AMARILLO, TX (KFDA) - Teens have their own language that's getting harder to crack.
"Each generation has their own terminology or slang they use for drugs," said Pace Lawson, Executive Director of Options Recovery. "Back in the 60's it was grass or pot and today it's whatever sounds hip and cool and can be discrete, and only understood between people who know the lingo."
But local counselors say the disguised slang is now in the form of less obvious words, like 'Eight,' 'Ice cream,' 'White girl,' 'Dog food,' and 'Gas pump,' which could stand for sex, methamphetamine, cocaine, heroine, and marijuana respectively.
"There's a certain degree of those words being really innocuous, if you heard them used everyday you wouldn't think much about them but I think that for educators or parents you will start to notice trends because often times they're sort of non sequiturs," said Ryan Horner, Prevention Education Specialist at Family Support Services. "You wouldn't really hear these words, or you wouldn't expect to hear them because they don't really apply to what is being discussed."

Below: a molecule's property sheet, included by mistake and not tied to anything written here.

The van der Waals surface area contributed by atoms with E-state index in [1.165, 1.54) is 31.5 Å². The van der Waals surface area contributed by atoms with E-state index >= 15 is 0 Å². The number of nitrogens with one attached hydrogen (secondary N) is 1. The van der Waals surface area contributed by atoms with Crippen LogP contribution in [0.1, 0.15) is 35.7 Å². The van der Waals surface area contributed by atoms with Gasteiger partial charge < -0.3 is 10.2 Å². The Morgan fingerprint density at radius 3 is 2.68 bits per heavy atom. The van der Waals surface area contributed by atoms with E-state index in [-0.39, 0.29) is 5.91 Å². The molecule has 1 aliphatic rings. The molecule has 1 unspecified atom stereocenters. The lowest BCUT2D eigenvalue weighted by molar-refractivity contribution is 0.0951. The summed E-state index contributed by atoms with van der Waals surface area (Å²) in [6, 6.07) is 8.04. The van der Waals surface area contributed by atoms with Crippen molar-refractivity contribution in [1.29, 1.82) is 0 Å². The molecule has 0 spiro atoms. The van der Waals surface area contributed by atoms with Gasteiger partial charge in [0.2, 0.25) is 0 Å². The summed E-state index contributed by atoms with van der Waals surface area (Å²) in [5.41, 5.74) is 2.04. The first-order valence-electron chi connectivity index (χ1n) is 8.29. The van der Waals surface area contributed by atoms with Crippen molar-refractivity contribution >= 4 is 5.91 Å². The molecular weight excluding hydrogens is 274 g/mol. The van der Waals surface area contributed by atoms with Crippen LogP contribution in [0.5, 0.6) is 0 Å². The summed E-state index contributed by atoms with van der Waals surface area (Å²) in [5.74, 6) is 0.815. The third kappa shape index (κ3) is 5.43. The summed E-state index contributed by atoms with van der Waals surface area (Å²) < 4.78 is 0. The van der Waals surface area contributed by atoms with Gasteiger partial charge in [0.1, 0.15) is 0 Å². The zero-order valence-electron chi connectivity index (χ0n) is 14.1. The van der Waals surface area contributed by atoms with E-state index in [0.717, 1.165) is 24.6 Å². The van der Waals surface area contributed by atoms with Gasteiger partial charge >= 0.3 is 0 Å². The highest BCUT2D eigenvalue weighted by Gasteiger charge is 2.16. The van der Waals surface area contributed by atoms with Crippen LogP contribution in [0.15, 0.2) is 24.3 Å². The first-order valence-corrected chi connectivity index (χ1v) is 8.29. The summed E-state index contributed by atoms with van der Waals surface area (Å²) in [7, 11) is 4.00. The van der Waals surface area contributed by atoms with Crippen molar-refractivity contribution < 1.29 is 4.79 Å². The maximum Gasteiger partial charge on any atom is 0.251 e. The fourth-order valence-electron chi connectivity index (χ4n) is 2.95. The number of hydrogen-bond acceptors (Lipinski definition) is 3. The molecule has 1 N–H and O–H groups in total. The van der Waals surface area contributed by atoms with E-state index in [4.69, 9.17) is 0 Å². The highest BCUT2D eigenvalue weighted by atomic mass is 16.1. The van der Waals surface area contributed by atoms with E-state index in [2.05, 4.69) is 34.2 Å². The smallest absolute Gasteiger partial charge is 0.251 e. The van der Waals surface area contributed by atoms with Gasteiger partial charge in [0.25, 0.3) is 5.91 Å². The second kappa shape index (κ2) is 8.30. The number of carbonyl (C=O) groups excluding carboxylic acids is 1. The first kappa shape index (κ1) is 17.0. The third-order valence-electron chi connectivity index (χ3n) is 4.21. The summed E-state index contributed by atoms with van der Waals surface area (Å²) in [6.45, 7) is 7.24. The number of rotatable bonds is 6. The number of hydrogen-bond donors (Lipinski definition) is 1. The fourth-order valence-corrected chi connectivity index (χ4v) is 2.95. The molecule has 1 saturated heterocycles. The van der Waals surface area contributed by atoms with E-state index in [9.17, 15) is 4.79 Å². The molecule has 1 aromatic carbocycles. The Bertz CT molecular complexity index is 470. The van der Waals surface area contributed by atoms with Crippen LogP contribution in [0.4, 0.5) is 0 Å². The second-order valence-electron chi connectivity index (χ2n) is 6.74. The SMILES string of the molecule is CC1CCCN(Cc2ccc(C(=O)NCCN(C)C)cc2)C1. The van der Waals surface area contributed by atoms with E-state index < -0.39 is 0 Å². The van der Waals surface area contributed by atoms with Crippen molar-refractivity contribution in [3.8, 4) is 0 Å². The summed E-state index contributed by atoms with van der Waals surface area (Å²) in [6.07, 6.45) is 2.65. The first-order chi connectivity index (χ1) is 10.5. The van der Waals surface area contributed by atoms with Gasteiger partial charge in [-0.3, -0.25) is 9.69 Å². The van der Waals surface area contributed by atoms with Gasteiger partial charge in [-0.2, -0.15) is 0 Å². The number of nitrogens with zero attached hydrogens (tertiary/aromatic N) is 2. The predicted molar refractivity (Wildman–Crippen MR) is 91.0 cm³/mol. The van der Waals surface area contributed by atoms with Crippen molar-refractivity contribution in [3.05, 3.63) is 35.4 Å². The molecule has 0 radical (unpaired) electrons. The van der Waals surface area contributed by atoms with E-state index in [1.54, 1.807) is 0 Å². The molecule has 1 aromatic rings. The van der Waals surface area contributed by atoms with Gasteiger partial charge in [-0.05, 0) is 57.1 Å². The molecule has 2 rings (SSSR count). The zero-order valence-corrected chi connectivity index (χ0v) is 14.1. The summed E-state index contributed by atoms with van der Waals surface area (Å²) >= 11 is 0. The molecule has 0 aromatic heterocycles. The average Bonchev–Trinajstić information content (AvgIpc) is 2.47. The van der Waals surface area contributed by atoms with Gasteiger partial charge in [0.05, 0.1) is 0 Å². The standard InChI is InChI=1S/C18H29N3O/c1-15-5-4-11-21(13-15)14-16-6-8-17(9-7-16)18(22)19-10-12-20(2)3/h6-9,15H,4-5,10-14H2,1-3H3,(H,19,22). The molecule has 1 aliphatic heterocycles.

It's not just words and numbers causing concerns. Experts advise to be aware of certain 'Emojis' as well. 'Gang' can be spelled out using a combination of the gas pump and letter emojis, Eggplant and peach emojis can also imply sexual references.
Abbreviations are also popular with teenagers. C-U-4-6 (see you for sex), GNOC (get naked on camera), and PAW (parents are watching) are just a few that are popular.
Regardless of the disguise, Lawson believes it's important for parents to be aware of the lingo and play an active role in their child's life.
"If the parents know what that means and they see their kids using these terms and these emojis then they can approach their kids and ask, have you been using drugs, let's have that conversation," Lawson said.
Horner said to keeps teenagers safe, parents should have an agreement with them about having a digital relationship.
"I think that parents should be friends with their kids on Facebook and follow them on Instagram, but do so in a way that doesn't just spring it on them," Horner said. "It should be a conversation. If the parent promises not to post things on the page or kind of create some kind of bargain where I'll respect these certain things as long as I'm able to kind of check up in on it, and emphasizes that's more for safety than to just invade privacy."
Horner said to be aware of the teen's body language. If the teen is texting and becomes emotional or their behavior becomes more sneaky then their conversation may be something to question and look into.